Moon and Antares
A star is a big ball of hot gas. But it's not the same all the way through. Instead, it forms a series of layers. How many layers, how thick they are, and what they're made of depends on the mass of the star and its stage in life.
One example is Antares, the brightest star of Scorpius, which keeps company with the Moon late tonight. They're in the southwest at first light, with Antares to the Moon's left or upper left.
Antares is far bigger and more massive than the Sun. Its great mass squeezes the star tightly, heating its core to hundreds of millions of degrees.
At those temperatures, the nuclear reactions that power the star happen at a staggering pace. Hydrogen atoms "fuse" together to make helium. When the hydrogen is used up, helium fuses to make carbon, and so on. Each of these elements eventually forms its own layer.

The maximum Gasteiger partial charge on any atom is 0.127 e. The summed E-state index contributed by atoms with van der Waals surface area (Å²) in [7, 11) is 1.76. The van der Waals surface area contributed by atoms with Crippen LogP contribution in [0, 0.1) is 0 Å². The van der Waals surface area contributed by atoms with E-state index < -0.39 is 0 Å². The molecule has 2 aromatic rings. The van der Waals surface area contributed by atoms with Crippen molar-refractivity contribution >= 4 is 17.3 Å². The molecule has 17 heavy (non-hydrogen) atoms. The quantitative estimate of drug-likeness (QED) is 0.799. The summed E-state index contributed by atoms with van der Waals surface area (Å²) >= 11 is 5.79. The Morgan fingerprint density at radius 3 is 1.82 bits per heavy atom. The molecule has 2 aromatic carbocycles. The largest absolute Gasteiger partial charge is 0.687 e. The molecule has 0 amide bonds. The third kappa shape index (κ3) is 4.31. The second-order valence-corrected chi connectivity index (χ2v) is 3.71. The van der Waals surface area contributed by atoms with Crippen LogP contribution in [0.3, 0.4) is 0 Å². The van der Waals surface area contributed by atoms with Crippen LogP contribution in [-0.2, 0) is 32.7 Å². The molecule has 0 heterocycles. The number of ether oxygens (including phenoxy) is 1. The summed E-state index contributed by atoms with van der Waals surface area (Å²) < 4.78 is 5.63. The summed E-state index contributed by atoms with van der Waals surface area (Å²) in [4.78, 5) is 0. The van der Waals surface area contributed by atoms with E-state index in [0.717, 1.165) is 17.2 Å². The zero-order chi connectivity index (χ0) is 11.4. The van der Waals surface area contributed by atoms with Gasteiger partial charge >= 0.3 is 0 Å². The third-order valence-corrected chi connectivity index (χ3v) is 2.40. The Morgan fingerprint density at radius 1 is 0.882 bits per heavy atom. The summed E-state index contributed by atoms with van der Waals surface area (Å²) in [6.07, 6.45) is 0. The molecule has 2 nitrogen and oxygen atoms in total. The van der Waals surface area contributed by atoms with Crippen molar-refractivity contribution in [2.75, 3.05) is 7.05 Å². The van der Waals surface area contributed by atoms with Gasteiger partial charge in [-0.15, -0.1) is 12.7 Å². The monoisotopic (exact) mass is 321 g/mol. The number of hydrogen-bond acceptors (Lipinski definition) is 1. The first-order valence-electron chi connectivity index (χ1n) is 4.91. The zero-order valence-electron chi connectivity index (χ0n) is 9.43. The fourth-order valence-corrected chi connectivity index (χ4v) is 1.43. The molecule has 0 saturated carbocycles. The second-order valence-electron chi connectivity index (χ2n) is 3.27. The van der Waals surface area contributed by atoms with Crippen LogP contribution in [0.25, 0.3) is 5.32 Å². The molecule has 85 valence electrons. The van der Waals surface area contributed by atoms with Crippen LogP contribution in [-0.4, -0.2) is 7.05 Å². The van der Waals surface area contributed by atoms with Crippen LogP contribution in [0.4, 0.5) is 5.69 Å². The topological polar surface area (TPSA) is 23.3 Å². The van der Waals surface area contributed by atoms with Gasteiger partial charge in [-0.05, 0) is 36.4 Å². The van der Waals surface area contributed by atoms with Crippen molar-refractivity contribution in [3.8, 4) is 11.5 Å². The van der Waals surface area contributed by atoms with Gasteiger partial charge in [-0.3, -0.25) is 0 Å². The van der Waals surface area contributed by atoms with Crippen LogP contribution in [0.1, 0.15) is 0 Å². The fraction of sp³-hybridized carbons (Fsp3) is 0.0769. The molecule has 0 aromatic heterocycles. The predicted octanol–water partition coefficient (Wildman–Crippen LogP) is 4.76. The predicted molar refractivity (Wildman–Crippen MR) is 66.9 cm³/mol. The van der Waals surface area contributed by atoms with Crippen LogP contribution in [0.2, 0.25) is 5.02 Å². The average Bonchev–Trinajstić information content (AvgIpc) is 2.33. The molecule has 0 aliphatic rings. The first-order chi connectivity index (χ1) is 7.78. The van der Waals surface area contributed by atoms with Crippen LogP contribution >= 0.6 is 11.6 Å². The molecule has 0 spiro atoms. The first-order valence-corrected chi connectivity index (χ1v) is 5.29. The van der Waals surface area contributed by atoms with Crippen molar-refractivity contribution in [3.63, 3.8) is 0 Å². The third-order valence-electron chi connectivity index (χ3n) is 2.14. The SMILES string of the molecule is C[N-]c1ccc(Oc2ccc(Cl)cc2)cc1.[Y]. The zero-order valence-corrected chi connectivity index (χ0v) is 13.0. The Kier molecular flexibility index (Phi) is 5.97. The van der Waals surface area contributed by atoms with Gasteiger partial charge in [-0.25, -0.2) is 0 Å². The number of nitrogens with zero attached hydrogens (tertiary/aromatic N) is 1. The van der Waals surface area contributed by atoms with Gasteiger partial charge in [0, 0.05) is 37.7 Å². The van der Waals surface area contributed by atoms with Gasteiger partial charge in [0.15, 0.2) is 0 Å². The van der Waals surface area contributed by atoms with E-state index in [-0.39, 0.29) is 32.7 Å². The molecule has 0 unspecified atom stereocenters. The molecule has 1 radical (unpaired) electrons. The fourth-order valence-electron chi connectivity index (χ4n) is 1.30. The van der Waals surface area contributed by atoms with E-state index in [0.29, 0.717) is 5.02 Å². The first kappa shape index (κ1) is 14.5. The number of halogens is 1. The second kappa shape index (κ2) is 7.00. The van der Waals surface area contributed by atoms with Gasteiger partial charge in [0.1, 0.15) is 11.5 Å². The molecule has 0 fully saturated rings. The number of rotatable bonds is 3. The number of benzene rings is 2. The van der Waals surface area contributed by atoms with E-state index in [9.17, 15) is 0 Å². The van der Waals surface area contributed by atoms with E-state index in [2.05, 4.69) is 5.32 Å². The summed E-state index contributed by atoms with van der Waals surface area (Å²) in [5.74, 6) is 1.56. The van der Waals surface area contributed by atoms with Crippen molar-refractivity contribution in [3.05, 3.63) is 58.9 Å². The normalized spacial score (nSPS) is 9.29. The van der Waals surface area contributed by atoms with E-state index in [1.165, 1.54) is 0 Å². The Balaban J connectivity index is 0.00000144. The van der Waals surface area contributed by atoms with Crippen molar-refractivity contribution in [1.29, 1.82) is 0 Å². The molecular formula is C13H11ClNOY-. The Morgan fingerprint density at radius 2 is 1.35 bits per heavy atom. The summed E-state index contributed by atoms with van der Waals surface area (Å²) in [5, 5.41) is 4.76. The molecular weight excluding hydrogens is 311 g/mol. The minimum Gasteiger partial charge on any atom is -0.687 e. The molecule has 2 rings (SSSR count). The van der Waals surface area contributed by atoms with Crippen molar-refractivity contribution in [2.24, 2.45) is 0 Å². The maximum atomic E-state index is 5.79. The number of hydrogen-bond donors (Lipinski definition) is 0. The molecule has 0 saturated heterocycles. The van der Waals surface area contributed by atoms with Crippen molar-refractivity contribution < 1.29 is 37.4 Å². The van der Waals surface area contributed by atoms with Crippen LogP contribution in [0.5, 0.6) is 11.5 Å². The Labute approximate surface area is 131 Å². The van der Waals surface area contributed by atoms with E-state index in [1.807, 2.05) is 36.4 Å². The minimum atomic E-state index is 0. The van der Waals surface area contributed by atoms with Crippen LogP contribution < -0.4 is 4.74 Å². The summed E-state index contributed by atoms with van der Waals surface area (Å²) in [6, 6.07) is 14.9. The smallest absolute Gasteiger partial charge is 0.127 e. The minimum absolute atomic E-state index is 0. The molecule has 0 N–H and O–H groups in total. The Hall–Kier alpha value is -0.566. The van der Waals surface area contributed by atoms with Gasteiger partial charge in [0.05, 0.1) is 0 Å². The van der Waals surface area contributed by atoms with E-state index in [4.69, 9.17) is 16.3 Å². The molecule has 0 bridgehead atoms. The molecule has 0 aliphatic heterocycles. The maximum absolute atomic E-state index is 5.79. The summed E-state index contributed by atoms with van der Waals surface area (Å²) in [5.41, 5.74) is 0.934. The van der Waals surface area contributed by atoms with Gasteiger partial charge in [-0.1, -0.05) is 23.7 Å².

As a star like Antares reaches the end of its life, it consists of several distinct layers: hydrogen on the outside, with helium below that, then carbon and oxygen, and several more layers below that. A small iron core sits in the middle.
The iron atoms can't combine to form heavier elements, so the process stops. The core collapses to form a neutron star or black hole, and its outer layers are blasted into space -- seeding the universe with the raw ingredients for future stars and planets.
Antares probably isn't quite to that point yet. But it won't be long. It'll likely explode within the next million years.
Script by Damond Benningfield, Copyright 2009
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